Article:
Milling machines can perform a vast number of operations, from simple (e.g., slot and keyway cutting, planning, drilling) to complex (e.g., contouring, die sinking). Cutting fluid is often pumped to the cutting site to cool and lubricate the cut and to wash away the resulting swarf.
Milling is the process of machining flat, curved, or irregular surfaces by feeding the work piece against a rotating cutter containing a number of cutting edges. The usual mill consists basically of a motor driven spindle which mounts and revolves the milling cutter, and a reciprocating adjustable worktable, which mounts and feeds the work piece.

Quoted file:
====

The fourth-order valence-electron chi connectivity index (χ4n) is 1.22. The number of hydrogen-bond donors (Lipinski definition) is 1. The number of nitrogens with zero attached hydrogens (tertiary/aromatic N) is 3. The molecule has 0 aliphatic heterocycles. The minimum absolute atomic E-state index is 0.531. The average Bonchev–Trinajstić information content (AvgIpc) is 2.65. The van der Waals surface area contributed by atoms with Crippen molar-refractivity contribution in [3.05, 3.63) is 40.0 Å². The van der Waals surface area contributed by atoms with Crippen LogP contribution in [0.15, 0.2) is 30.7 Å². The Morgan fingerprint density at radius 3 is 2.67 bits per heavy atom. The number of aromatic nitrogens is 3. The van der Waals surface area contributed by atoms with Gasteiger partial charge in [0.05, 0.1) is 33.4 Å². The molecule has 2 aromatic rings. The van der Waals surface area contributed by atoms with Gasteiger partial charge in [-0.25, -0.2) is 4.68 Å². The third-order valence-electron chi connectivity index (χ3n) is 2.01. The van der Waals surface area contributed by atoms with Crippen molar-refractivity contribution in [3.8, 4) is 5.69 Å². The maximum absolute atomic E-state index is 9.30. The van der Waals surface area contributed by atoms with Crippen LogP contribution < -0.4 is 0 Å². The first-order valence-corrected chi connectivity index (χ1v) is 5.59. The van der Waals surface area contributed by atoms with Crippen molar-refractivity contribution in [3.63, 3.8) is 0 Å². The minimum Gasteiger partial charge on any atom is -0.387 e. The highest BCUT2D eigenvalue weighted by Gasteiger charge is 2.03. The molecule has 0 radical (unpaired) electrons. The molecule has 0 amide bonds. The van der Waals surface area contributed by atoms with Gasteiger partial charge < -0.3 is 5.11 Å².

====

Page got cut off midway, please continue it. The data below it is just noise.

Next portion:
Milling machines are basically classified as vertical or horizontal. These machines are also classified as knee- type, ram-type, manufacturing or bed type, and planer-type. Most milling machines have self-contained electric drive motors, coolant systems, variable spindle speeds, and power-operated table feeds.